One of the most challenging parts of becoming a manager is learning how to provide meaningful feedback. Many managers fear giving the wrong feedback, and thus potentially upsetting their employees. Yet these same managers know, without feedback the growth and engagement of employees will suffer.
Without feedback the growth and engagement of employees will suffer.
To add more pressure, employees want feedback. They want to know how they’re performing, and what their strengths and areas for growth are. Without feedback employees won’t know if they’re a star performer or at risk of being let go, and will continually question their position. They’ll wear themselves out in the process too and after enough time, they’ll leave.
It’s a vicious cycle. One which can be prevented by providing meaningful feedback.
One way to provide meaningful feedback is to look past an employee’s areas for growth, and see what strengths may be contributing to the their struggles. For example, you may recognize an employee is too controlling, often overstepping their bounds, and upsetting others. Look past this, and seek to understand what strengths may be causing this behavior. It may turn out the employee is actually a team player, looking to do what’s best for the organization, and rather than pushing more work onto their co-workers, they’re trying to make everyone’s jobs easier.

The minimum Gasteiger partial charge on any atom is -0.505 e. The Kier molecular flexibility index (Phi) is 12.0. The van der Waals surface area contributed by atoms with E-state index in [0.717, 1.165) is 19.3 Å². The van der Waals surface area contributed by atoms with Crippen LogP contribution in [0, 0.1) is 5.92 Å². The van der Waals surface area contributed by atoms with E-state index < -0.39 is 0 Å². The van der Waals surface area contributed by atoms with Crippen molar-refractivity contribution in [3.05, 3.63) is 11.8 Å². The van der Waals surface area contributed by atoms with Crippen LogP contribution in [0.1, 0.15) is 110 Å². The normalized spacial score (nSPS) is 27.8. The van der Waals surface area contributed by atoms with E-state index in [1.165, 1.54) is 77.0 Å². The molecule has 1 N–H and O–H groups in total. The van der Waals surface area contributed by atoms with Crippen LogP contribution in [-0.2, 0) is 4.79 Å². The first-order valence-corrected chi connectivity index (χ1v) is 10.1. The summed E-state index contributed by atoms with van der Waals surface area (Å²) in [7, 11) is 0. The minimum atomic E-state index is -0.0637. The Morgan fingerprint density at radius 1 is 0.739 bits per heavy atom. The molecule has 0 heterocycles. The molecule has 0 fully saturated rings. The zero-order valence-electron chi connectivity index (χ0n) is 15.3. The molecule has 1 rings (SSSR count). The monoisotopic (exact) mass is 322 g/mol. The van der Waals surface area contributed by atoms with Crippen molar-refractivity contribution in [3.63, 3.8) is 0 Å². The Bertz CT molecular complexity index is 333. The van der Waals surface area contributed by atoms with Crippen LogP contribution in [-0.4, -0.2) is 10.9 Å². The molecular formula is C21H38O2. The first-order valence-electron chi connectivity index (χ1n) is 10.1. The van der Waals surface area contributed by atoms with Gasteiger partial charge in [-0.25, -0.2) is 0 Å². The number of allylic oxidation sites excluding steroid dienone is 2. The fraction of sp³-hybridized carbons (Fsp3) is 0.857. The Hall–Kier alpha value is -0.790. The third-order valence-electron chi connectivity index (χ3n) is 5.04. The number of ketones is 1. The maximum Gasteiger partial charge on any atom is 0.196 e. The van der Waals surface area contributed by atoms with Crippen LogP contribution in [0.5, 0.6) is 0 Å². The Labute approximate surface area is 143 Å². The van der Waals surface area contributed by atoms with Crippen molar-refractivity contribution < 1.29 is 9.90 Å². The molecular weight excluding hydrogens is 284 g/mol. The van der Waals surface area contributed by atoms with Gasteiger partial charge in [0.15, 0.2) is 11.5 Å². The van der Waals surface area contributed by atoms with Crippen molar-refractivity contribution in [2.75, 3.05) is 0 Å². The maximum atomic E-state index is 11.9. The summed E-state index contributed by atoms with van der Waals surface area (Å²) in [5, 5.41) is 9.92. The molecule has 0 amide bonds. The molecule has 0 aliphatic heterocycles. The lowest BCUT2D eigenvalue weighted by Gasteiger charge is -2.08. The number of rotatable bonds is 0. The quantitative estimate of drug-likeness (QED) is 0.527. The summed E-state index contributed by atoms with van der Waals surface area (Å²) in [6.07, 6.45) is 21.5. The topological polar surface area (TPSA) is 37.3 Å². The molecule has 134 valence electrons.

From here you can provide feedback in the context of an employee’s strengths. To be clear, you’re not providing a “shit sandwich.” You’re providing the complete story, the good with the bad. With this context it’s easier to identify how to improve, and which strengths to keep in mind during the process. Our struggles are often a result of our strengths, and need to be considered when seeking improvement.
Our struggles are often a result of our strengths, and need to be considered when seeking improvement.
That said, providing feedback to employees will still be difficult and unconformable. That’s okay. It’s within these areas of discomfort the largest potential for growth and engagement exist. Embrace the discomfort and, to the best of your ability, walk towards it.
As a manager, use feedback to actively engage your team and build trust. Do so by understanding how an employee’s strengths may be contributing to their areas for growth and by welcoming the difficult and uncomfortable conversations. You and your team will be all the better in the process.
Are you a manager? Looking to actively engage with your employees?
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